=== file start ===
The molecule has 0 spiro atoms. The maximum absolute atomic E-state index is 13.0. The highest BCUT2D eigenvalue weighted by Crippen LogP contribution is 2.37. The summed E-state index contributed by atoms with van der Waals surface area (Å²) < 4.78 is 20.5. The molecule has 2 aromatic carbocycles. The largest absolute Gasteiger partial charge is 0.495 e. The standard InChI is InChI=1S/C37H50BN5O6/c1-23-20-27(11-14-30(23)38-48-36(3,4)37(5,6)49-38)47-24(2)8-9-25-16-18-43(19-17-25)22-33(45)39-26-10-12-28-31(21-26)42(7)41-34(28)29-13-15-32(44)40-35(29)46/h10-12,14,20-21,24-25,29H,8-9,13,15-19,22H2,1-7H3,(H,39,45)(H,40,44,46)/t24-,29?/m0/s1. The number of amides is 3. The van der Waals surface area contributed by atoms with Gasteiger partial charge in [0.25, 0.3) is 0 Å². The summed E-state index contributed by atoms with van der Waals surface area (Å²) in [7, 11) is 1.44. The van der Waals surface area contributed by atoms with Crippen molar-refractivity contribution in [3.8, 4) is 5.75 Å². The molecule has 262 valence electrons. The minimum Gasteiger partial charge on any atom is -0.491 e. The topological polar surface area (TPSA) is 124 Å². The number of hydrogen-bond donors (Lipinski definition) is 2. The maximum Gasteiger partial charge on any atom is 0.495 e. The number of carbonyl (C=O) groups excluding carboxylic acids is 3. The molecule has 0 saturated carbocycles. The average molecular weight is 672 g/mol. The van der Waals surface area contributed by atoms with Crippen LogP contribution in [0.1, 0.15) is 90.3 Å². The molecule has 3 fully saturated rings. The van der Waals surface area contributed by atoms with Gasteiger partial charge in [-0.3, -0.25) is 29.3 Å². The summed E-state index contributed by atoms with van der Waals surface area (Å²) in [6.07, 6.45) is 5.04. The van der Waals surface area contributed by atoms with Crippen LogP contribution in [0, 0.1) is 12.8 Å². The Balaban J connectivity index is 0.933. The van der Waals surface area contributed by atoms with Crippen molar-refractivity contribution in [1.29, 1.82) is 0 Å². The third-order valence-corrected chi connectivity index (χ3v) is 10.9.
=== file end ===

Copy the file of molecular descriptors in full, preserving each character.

The molecule has 0 spiro atoms. The maximum absolute atomic E-state index is 13.0. The highest BCUT2D eigenvalue weighted by Crippen LogP contribution is 2.37. The summed E-state index contributed by atoms with van der Waals surface area (Å²) < 4.78 is 20.5. The molecule has 2 aromatic carbocycles. The largest absolute Gasteiger partial charge is 0.495 e. The standard InChI is InChI=1S/C37H50BN5O6/c1-23-20-27(11-14-30(23)38-48-36(3,4)37(5,6)49-38)47-24(2)8-9-25-16-18-43(19-17-25)22-33(45)39-26-10-12-28-31(21-26)42(7)41-34(28)29-13-15-32(44)40-35(29)46/h10-12,14,20-21,24-25,29H,8-9,13,15-19,22H2,1-7H3,(H,39,45)(H,40,44,46)/t24-,29?/m0/s1. The number of amides is 3. The van der Waals surface area contributed by atoms with Gasteiger partial charge in [0.25, 0.3) is 0 Å². The summed E-state index contributed by atoms with van der Waals surface area (Å²) in [7, 11) is 1.44. The van der Waals surface area contributed by atoms with Crippen molar-refractivity contribution in [3.8, 4) is 5.75 Å². The molecule has 262 valence electrons. The minimum Gasteiger partial charge on any atom is -0.491 e. The topological polar surface area (TPSA) is 124 Å². The number of hydrogen-bond donors (Lipinski definition) is 2. The maximum Gasteiger partial charge on any atom is 0.495 e. The number of carbonyl (C=O) groups excluding carboxylic acids is 3. The molecule has 0 saturated carbocycles. The average molecular weight is 672 g/mol. The van der Waals surface area contributed by atoms with Crippen LogP contribution in [0.1, 0.15) is 90.3 Å². The molecule has 3 fully saturated rings. The van der Waals surface area contributed by atoms with Gasteiger partial charge in [-0.3, -0.25) is 29.3 Å². The summed E-state index contributed by atoms with van der Waals surface area (Å²) in [6.07, 6.45) is 5.04. The van der Waals surface area contributed by atoms with Crippen LogP contribution in [0, 0.1) is 12.8 Å². The Balaban J connectivity index is 0.933. The van der Waals surface area contributed by atoms with Crippen molar-refractivity contribution in [1.29, 1.82) is 0 Å². The third-order valence-corrected chi connectivity index (χ3v) is 10.9.